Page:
Please Note: This Article is 7 years old. This increases the likelihood that some or all of it's content is now outdated.

Buy to let may not be the place for your money if you are looking at 5% plus returns on your cash.

Chancellor George Osborne’s much heralded pension and tax plans – plus impending mortgage rate rises may be a game changer for property investors.

Although property values have increased in recent months, rising prices push down yields and many landlords looking for an exit strategy are trapped by capital gains tax and inheritance tax issues when they try to pass on their wealth to loved ones.

On the other hand slashing tax on passing on pension wealth combined with pension contribution top-up relief and easy, spend how you like access at 55 years old are attractive options.

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Remember, investments grow tax free in a pension and stock market yields are averaging around 5% a year – equivalent to the average for a buy to let without the hassle of managing and maintaining a property.

Full-time landlords will find investing in a pension poses a problem – the maximum annual contribution is limited to £3,500 or the level of gross relevant earnings, which do not include rents.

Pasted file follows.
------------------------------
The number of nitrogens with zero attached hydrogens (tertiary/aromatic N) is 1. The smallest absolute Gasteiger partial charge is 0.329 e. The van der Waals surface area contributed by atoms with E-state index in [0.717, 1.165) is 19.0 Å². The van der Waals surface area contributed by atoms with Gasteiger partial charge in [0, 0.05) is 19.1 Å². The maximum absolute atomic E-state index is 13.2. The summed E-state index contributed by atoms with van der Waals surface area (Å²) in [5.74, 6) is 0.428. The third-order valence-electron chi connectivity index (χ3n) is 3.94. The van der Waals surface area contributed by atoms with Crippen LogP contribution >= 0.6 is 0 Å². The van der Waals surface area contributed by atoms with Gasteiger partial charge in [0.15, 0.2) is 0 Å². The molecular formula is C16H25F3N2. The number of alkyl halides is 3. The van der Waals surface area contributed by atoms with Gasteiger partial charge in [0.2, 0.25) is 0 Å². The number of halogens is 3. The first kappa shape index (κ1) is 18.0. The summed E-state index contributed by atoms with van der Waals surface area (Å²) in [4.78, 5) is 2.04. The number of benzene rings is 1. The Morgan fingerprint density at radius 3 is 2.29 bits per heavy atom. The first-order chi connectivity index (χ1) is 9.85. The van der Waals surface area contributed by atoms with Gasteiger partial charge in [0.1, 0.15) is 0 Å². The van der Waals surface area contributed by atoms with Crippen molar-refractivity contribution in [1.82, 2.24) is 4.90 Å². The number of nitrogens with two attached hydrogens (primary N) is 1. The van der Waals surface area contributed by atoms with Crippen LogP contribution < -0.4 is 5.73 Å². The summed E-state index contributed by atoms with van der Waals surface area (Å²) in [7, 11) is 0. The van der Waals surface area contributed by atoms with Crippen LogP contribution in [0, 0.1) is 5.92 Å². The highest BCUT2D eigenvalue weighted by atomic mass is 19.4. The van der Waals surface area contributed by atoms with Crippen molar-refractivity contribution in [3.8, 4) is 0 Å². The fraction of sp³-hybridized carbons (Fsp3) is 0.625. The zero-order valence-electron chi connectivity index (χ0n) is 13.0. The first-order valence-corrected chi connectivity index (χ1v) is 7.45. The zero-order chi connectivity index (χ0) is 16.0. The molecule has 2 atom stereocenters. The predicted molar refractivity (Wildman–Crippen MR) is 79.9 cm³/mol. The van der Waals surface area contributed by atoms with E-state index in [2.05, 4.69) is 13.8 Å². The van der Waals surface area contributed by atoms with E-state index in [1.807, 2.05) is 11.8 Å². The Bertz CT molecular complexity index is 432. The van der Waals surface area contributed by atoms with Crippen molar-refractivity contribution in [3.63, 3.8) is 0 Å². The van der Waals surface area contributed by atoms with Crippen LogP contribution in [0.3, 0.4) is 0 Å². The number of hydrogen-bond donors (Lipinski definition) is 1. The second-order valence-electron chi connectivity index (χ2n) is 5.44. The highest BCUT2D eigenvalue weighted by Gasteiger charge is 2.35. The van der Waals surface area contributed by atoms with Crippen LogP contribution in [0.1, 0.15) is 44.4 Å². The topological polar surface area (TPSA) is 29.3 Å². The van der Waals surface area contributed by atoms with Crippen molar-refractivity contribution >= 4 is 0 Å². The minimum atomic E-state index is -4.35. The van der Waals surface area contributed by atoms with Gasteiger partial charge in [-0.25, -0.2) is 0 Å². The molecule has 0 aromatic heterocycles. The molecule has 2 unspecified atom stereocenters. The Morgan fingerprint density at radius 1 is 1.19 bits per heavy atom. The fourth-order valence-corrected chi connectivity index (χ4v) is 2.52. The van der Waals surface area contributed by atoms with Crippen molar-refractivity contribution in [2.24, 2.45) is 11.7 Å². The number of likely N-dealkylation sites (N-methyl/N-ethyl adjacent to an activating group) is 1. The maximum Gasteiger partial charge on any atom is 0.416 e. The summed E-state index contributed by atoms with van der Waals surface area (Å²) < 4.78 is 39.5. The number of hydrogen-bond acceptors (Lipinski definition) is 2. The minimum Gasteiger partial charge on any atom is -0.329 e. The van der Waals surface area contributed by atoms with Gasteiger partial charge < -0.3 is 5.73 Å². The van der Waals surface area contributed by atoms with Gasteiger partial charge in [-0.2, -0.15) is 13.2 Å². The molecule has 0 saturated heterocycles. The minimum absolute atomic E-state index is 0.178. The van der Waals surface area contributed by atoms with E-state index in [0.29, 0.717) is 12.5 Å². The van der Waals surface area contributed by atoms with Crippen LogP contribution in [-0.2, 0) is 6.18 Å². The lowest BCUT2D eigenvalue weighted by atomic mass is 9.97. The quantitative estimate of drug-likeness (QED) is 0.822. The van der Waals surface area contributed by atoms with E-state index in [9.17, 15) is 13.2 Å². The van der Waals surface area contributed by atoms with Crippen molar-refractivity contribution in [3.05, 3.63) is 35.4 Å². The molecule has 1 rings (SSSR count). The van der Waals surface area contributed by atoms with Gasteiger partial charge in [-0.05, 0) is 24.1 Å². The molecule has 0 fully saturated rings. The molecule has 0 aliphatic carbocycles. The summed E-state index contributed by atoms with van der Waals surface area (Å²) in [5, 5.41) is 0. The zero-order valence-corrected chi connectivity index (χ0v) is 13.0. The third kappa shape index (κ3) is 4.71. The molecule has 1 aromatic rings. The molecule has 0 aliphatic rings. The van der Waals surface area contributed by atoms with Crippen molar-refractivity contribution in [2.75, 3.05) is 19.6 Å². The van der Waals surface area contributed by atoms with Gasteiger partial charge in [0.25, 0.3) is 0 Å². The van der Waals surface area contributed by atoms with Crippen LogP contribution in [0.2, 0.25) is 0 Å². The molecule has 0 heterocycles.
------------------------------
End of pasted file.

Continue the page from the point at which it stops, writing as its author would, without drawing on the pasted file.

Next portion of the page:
However, part-time landlords with higher earnings can contribute more, with £8,000 cash representing £10,000 in savings after adding the top-up relief.

Once that cash is in a pension, choosing the right investments can pay significant returns.

For example, UNITE, the student accommodation giant, issued a corporate bond paying a fixed 6.125% interest tax-free.

An exit strategy worth considering is the Seed Enterprise Investment Scheme (SEIS).

This little-known HM Revenue & Customs (HMRC) approved investment offers significant tax breaks.

Landlords can wipe out a good proportion of  income tax by matching their investment with tax paid.

For example, if you owe £20,000 tax, investing £40,000 gives a £20,000 tax reduction – and it gets better.

If the investment comes from selling an investment property, 50% of the capital gains tax bill also disappears. If the investment succeeds, landlords make a tax-free profit after three years, and if not, they gain loss relief to offset against other income tax.

Diversification is the key to investing in uncertain times – and the new pension rules and SEIS can offer significant tax breaks providing the Tories keep their tax promises.

Please Note: This Article is 7 years old. This increases the likelihood that some or all of it's content is now outdated.


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